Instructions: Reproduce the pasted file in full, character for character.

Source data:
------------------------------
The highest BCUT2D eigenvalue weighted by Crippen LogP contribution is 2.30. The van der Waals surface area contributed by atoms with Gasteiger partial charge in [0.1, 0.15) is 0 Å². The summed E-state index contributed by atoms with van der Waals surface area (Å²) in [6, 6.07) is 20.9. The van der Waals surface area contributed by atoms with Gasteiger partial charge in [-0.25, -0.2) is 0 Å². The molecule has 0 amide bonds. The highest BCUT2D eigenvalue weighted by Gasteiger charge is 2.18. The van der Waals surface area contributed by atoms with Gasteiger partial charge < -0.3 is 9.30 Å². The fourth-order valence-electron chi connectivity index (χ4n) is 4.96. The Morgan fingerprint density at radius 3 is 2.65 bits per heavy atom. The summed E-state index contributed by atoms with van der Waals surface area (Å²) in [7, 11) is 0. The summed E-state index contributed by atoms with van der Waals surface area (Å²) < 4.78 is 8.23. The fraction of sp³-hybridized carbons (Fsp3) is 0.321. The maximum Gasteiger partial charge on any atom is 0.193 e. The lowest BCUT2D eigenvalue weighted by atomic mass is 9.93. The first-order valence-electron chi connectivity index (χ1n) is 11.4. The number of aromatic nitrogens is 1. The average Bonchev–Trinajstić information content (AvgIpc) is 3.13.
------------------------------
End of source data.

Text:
The highest BCUT2D eigenvalue weighted by Crippen LogP contribution is 2.30. The van der Waals surface area contributed by atoms with Gasteiger partial charge in [0.1, 0.15) is 0 Å². The summed E-state index contributed by atoms with van der Waals surface area (Å²) in [6, 6.07) is 20.9. The van der Waals surface area contributed by atoms with Gasteiger partial charge in [-0.25, -0.2) is 0 Å². The molecule has 0 amide bonds. The highest BCUT2D eigenvalue weighted by Gasteiger charge is 2.18. The van der Waals surface area contributed by atoms with Gasteiger partial charge < -0.3 is 9.30 Å². The fourth-order valence-electron chi connectivity index (χ4n) is 4.96. The Morgan fingerprint density at radius 3 is 2.65 bits per heavy atom. The summed E-state index contributed by atoms with van der Waals surface area (Å²) in [7, 11) is 0. The summed E-state index contributed by atoms with van der Waals surface area (Å²) < 4.78 is 8.23. The fraction of sp³-hybridized carbons (Fsp3) is 0.321. The maximum Gasteiger partial charge on any atom is 0.193 e. The lowest BCUT2D eigenvalue weighted by atomic mass is 9.93. The first-order valence-electron chi connectivity index (χ1n) is 11.4. The number of aromatic nitrogens is 1. The average Bonchev–Trinajstić information content (AvgIpc) is 3.13.